Detach Ratchet - Spin Out
Lift Out Old Spark Plug
Inspect Old Spark Plug
Once the old spark plug is loose, detach the ratchet from the extension bar.

Spin out the old spark plug the rest of the way by hand.

Carefully lift the old spark plug out of the well and detach it from the socket.

Inspect the old spark plug for any signs of damage. If the old plug appears to be burnt or covered in soot or oily sludge, the engine may be burning oil and should be inspected by a professional mechanic.

If the electrode tip on the old plug appears to be burnt or covered in white powder, the engine may have been subjected to overheating. You may need to choose a spark plug with a different heat range for your climate.

The OEM parts in this 2019 Kia Soul with the Nu 2.0L GDI I4 engine were the NGK SILZKR7B-11 laser iridium spark plugs.

Lower In New Spark Plug
Tighten Clockwise
Apply Dielectric Grease
If you have a spark plug gap gauge tool, check the gap on the new spark plugs to make sure they match the specification listed on the manufacturer's box.

The OEM NGK SILZKR7B11 plugs should be gapped to 0.044".

(Most spark plug manufacturers do not recommend using anti-seize lubricant grease on the threads of the new spark plugs since it can easily lead to over tightening.)

Push the new spark plug into the socket.

Your socket should have a rubber insert or a strong magnet to hold the spark plug securely in place.

Lower the new spark plug down into the well and spin it in a few turns by hand in the clockwise direction to help prevent it from becoming cross threaded.

Continue tightening the new spark plug in the clockwise direction with the 3/8" drive ratchet to a small fraction of a turn past finger tight.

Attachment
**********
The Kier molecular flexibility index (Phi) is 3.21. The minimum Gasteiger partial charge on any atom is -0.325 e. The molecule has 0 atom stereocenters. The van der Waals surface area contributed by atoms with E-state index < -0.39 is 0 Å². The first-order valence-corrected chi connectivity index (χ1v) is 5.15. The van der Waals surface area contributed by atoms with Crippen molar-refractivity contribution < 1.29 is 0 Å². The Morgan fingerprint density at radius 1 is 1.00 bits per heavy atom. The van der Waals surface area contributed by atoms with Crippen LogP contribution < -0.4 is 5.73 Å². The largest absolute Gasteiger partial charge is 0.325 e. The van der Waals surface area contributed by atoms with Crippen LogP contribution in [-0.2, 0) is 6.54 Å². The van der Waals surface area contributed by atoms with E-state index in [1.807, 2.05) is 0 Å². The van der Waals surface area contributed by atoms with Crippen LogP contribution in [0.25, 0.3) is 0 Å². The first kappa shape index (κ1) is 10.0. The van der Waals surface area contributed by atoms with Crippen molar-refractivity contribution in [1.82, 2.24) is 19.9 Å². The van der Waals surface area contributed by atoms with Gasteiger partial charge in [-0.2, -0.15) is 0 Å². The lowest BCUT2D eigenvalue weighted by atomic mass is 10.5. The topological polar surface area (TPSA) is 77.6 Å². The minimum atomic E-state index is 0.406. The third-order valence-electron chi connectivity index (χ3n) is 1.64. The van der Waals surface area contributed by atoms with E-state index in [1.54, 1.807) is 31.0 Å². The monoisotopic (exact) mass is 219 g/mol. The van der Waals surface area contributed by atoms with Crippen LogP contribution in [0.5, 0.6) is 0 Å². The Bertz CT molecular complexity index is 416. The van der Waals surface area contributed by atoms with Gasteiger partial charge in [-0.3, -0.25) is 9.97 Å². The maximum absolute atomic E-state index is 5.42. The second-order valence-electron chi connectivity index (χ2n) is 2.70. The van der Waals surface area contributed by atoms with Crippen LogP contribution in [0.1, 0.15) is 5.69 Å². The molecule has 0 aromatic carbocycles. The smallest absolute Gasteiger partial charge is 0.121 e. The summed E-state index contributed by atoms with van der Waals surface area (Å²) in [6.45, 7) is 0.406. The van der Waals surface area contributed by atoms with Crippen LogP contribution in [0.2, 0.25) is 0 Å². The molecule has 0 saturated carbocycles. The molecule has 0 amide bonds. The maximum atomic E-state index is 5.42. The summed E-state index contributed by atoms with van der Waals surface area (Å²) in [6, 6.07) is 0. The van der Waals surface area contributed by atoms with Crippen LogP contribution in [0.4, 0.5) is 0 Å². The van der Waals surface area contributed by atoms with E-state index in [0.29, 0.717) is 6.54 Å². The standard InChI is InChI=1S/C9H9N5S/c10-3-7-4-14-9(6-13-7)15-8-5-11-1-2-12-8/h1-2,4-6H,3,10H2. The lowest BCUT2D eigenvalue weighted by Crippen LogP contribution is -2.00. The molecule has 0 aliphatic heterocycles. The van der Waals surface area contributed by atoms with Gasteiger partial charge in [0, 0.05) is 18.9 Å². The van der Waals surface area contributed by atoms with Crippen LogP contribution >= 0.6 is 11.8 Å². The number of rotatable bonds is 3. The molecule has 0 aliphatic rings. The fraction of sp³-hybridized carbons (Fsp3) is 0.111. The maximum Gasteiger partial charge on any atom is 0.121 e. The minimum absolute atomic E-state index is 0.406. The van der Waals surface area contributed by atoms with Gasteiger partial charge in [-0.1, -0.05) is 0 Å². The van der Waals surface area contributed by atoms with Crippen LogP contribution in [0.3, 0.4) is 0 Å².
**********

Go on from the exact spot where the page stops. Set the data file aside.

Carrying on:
If you are installing new spark plugs, you may feel the new crush washer collapse as you are tightening the plugs.

If you are re-installing the old spark plugs after inspecting them, just tighten the old plugs to a small fraction of a turn past finger tight.

If you would like to use a torque wrench to tighten the spark plugs, the service manual specification is 10.8 to 18.0 lb-ft of torque (14.7 to 24.5 Nm).

Double check that the new spark plugs are tight before moving on to the next steps.

To help ensure a reliable electrical connection apply a small amount of dielectric grease to the opening in the rubber dust boot at the bottom of the ignition coil.

The dielectric grease will also help keep out any dust, debris or moisture.

Lower In Ignition Coil
Line Up Bolt Holes
Tighten Bolt Clockwise
Lower the ignition coil straight down into the well.

Push on the ignition coil to secure the rubber dust boot to the top of the new spark plug.

Rotate the ignition coil back and forth a few times to help spread the dielectric grease.

Line up the bolt hole in the ignition coil with the corresponding bolt hole in the top of the engine.

Spin in the ignition coil bolt a few turns by hand in the clockwise direction to help prevent it from becoming cross threaded.

Tighten the bolt by turning it in the clockwise direction with the 10mm socket and the 1/4" drive ratchet until it is snug.

Try to avoid over tightening the bolt to prevent from cracking the plastic ignition coil housing.

Push On Power Plug
Slide In Grey Lock Tab
Spark Plugs Replaced
Push the electrical connector straight on to the base of the ignition coil.

You should feel or hear the power plug "click" securely into place.

Slide the grey plastic locking tab in towards the ignition coil to secure the electrical connector in place.

Double check that the ignition coil bolts are tight and the electrical connectors are securely attached.

Start the engine and listen closely for any strange sounds that might indicate a problem.

Lower the plastic cover down into place over the top of the engine.

Push on the cover to secure the four rubber friction fasteners to the metal pegs on the top of the engine.

Be sure to write down the spark plug change in your vehicle's service records.

(The service interval specification in the owner's manual and service manual for replacing the spark plugs is every 105,000 miles or every 84 months / 7 years.)

For more, please check out all of my 2014-2019 Kia Soul DIY Repair & Maintenance Guides.

If you found this guide to be helpful, please consider making a small donation by clicking on the "Donate" button located to the right of this paragraph. Thank you!